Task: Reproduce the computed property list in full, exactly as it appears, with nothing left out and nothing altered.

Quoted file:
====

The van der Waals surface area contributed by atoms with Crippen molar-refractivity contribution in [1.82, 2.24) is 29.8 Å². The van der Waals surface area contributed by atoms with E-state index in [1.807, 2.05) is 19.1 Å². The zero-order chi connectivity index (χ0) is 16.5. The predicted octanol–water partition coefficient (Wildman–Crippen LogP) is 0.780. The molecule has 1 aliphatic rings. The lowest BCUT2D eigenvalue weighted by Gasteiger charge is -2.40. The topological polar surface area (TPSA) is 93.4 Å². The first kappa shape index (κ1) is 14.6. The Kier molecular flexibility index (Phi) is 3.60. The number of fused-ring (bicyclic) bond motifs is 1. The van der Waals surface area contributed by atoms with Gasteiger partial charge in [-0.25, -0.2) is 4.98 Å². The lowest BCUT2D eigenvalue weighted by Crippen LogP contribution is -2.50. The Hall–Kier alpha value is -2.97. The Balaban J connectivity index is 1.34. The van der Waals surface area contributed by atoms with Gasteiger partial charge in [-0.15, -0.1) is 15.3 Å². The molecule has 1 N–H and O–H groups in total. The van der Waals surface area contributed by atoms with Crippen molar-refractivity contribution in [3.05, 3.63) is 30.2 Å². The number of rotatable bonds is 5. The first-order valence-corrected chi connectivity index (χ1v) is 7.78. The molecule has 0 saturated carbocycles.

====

The van der Waals surface area contributed by atoms with Crippen molar-refractivity contribution in [1.82, 2.24) is 29.8 Å². The van der Waals surface area contributed by atoms with E-state index in [1.807, 2.05) is 19.1 Å². The zero-order chi connectivity index (χ0) is 16.5. The predicted octanol–water partition coefficient (Wildman–Crippen LogP) is 0.780. The molecule has 1 aliphatic rings. The lowest BCUT2D eigenvalue weighted by Gasteiger charge is -2.40. The topological polar surface area (TPSA) is 93.4 Å². The first kappa shape index (κ1) is 14.6. The Kier molecular flexibility index (Phi) is 3.60. The number of fused-ring (bicyclic) bond motifs is 1. The van der Waals surface area contributed by atoms with Gasteiger partial charge in [-0.25, -0.2) is 4.98 Å². The lowest BCUT2D eigenvalue weighted by Crippen LogP contribution is -2.50. The Hall–Kier alpha value is -2.97. The Balaban J connectivity index is 1.34. The van der Waals surface area contributed by atoms with Gasteiger partial charge in [-0.15, -0.1) is 15.3 Å². The molecule has 1 N–H and O–H groups in total. The van der Waals surface area contributed by atoms with Crippen molar-refractivity contribution in [3.05, 3.63) is 30.2 Å². The number of rotatable bonds is 5. The first-order valence-corrected chi connectivity index (χ1v) is 7.78. The molecule has 0 saturated carbocycles.